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Update: My notes are now online: Mind the Gap: Peer-to-peer HealthCare.

The newest material is in the section entitled, “Getting Past the Early-Adopter Stage” — roadblocks, opportunities, and beacons for change (patient leaders, clinician leaders, and technology leaders). Not surprisingly, the NIH audience members suggested adding “policy leaders” to that lineup. It was an extraordinarily good discussion — I’ll post a link to the video when it’s live.


I’ll speak tomorrow at the National Institutes of Health as part of their Mind the Gap lecture series which “explores a wide range of issues at the intersection of research, evidence, and clinical practice—especially areas in which conventional wisdom may lead us astray.”

You can watch the webcast starting at 10am Eastern U.S. time. If you miss it, the video will be archived and I plan to post the text of my remarks (my slides are already up on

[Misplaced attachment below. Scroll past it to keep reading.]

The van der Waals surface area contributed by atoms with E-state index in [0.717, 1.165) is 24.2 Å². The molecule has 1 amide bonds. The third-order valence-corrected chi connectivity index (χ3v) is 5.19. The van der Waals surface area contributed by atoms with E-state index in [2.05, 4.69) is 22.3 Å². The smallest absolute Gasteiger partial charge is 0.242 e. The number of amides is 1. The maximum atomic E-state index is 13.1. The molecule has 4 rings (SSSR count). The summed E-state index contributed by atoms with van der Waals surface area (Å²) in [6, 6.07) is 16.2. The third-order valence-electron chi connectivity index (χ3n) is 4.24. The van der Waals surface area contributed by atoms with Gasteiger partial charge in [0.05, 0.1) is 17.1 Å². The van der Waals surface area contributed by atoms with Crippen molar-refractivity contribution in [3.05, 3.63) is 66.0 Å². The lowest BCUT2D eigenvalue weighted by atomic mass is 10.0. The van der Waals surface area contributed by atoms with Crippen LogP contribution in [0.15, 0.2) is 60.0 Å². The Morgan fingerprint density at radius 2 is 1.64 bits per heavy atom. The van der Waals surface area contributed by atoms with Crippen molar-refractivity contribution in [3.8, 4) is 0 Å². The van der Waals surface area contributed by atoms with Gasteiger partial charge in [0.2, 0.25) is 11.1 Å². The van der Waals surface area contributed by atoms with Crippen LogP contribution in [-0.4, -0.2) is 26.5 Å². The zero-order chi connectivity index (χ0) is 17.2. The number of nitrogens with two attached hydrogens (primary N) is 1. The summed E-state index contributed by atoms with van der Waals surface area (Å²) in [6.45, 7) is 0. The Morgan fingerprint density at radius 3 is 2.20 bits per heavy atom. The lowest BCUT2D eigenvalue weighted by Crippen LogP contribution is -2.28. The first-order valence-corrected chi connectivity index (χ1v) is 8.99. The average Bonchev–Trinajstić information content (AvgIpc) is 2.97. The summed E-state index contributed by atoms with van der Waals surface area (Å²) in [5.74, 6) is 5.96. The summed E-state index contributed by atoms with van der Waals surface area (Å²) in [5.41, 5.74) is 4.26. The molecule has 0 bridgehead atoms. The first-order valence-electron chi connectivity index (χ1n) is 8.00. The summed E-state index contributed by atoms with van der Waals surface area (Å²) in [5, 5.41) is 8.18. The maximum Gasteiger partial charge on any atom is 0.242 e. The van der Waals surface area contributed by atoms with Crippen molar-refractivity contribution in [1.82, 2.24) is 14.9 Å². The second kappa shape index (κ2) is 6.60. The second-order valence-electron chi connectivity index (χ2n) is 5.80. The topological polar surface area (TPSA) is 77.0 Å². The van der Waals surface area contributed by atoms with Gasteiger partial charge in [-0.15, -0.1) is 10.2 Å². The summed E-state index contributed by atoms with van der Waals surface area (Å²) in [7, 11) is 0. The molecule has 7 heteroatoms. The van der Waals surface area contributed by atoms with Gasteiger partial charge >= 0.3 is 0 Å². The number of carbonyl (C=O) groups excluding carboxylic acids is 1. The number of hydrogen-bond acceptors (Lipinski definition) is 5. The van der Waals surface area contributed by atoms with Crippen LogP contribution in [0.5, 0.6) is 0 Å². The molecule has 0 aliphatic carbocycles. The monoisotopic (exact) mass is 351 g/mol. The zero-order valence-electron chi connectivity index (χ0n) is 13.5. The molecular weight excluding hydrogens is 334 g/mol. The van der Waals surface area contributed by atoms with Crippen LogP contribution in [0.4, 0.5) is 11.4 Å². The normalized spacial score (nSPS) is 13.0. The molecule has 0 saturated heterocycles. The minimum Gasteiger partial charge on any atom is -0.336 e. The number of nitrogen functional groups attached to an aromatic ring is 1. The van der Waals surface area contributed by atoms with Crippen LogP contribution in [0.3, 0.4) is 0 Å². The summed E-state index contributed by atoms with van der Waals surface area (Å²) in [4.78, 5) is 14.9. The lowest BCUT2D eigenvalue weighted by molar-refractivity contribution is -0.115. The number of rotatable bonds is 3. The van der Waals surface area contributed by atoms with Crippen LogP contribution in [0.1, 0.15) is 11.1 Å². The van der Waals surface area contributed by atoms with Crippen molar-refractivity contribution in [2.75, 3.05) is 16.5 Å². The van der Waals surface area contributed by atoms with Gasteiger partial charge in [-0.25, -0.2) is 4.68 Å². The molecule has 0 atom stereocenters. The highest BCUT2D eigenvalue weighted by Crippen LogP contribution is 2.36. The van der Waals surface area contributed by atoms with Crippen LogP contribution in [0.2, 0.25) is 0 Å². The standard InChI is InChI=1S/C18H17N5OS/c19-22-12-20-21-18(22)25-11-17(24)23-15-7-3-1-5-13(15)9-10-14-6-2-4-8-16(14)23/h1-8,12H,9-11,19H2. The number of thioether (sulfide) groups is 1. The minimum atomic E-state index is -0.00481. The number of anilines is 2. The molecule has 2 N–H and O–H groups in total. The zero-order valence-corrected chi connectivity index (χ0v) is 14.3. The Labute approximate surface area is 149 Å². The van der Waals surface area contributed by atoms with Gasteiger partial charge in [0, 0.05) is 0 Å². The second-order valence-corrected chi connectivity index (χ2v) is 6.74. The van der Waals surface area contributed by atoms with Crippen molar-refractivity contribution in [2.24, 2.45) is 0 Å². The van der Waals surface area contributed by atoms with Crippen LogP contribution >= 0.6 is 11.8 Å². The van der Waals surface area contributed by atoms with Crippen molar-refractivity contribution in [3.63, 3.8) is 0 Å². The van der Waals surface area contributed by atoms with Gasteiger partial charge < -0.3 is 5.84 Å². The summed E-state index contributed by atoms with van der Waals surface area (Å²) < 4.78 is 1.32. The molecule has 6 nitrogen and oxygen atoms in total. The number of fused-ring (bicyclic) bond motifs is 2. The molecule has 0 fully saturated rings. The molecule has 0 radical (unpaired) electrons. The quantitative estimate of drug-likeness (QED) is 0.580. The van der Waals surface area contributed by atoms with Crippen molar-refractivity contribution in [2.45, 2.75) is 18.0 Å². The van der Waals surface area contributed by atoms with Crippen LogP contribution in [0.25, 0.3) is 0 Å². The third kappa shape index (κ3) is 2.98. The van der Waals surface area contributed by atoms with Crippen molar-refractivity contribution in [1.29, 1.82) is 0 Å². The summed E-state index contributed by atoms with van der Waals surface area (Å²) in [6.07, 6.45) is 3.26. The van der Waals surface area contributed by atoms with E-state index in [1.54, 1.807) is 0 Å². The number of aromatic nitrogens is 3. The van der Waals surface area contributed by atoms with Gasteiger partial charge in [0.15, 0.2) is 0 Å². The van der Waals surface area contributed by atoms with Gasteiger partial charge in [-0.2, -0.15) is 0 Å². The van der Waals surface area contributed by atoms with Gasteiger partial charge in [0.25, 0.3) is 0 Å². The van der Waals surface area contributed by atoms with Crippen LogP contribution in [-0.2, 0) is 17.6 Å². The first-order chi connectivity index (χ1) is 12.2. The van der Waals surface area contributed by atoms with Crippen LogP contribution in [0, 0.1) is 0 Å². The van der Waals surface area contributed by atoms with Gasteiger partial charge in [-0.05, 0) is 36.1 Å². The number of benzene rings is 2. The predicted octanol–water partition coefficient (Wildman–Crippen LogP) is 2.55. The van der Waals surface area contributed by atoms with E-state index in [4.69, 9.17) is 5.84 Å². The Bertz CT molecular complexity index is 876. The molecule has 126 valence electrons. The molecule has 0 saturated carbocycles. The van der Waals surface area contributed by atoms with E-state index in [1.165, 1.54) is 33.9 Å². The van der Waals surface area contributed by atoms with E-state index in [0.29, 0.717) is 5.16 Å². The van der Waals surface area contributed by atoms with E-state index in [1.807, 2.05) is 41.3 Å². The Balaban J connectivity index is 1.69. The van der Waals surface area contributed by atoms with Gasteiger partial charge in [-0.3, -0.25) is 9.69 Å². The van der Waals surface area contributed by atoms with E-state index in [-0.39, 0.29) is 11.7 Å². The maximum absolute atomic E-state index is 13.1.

Much of what I’ll say is a synthesis of what I’ve written and read in the comments here on, including the following posts:

What I learned at Health Foo

Examples, please: peer-to-peer healthcare

Peer-to-peer healthcare: Crazy. Crazy. Crazy. Obvious.

And here are the reports from which I’m drawing most of my data and insights:

Smartphone Adoption and Usage

Social Networking Sites and Our Lives

The Social Life of Health Information, 2011

Peer-to-peer Healthcare

I will also retell (in a nutshell) Deborah Copaken Kogan’s amazing story in Slate from July 13, 2011:

How Facebook Saved My Son’s Life

And finally, a special thank you to Regina Holliday, whose paintings are featured in the last two slides of my presentation. Those images from The Walking Gallery are better illustrations of what I’m trying to convey in this talk than any chart or table I could possibly create.





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